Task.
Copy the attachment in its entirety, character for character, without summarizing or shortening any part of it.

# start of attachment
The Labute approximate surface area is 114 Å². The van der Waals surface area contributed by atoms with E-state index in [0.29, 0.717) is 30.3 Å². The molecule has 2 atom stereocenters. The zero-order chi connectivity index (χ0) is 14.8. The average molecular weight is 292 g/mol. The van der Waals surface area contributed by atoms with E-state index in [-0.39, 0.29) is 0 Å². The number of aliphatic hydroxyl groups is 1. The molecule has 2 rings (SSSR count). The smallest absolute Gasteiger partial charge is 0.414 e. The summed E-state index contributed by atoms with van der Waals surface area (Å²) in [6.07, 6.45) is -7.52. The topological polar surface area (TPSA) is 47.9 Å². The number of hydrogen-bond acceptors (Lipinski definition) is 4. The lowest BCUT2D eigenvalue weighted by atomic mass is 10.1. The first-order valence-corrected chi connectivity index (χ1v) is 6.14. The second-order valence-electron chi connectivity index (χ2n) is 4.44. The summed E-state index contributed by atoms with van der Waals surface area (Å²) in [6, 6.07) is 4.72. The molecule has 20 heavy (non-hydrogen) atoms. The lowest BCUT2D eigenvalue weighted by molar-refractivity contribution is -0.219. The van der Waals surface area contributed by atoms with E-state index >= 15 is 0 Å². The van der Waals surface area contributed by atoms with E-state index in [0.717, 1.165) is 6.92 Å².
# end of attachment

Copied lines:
The Labute approximate surface area is 114 Å². The van der Waals surface area contributed by atoms with E-state index in [0.29, 0.717) is 30.3 Å². The molecule has 2 atom stereocenters. The zero-order chi connectivity index (χ0) is 14.8. The average molecular weight is 292 g/mol. The van der Waals surface area contributed by atoms with E-state index in [-0.39, 0.29) is 0 Å². The number of aliphatic hydroxyl groups is 1. The molecule has 2 rings (SSSR count). The smallest absolute Gasteiger partial charge is 0.414 e. The summed E-state index contributed by atoms with van der Waals surface area (Å²) in [6.07, 6.45) is -7.52. The topological polar surface area (TPSA) is 47.9 Å². The number of hydrogen-bond acceptors (Lipinski definition) is 4. The lowest BCUT2D eigenvalue weighted by atomic mass is 10.1. The first-order valence-corrected chi connectivity index (χ1v) is 6.14. The second-order valence-electron chi connectivity index (χ2n) is 4.44. The summed E-state index contributed by atoms with van der Waals surface area (Å²) in [6, 6.07) is 4.72. The molecule has 20 heavy (non-hydrogen) atoms. The lowest BCUT2D eigenvalue weighted by molar-refractivity contribution is -0.219. The van der Waals surface area contributed by atoms with E-state index >= 15 is 0 Å². The van der Waals surface area contributed by atoms with E-state index in [0.717, 1.165) is 6.92 Å².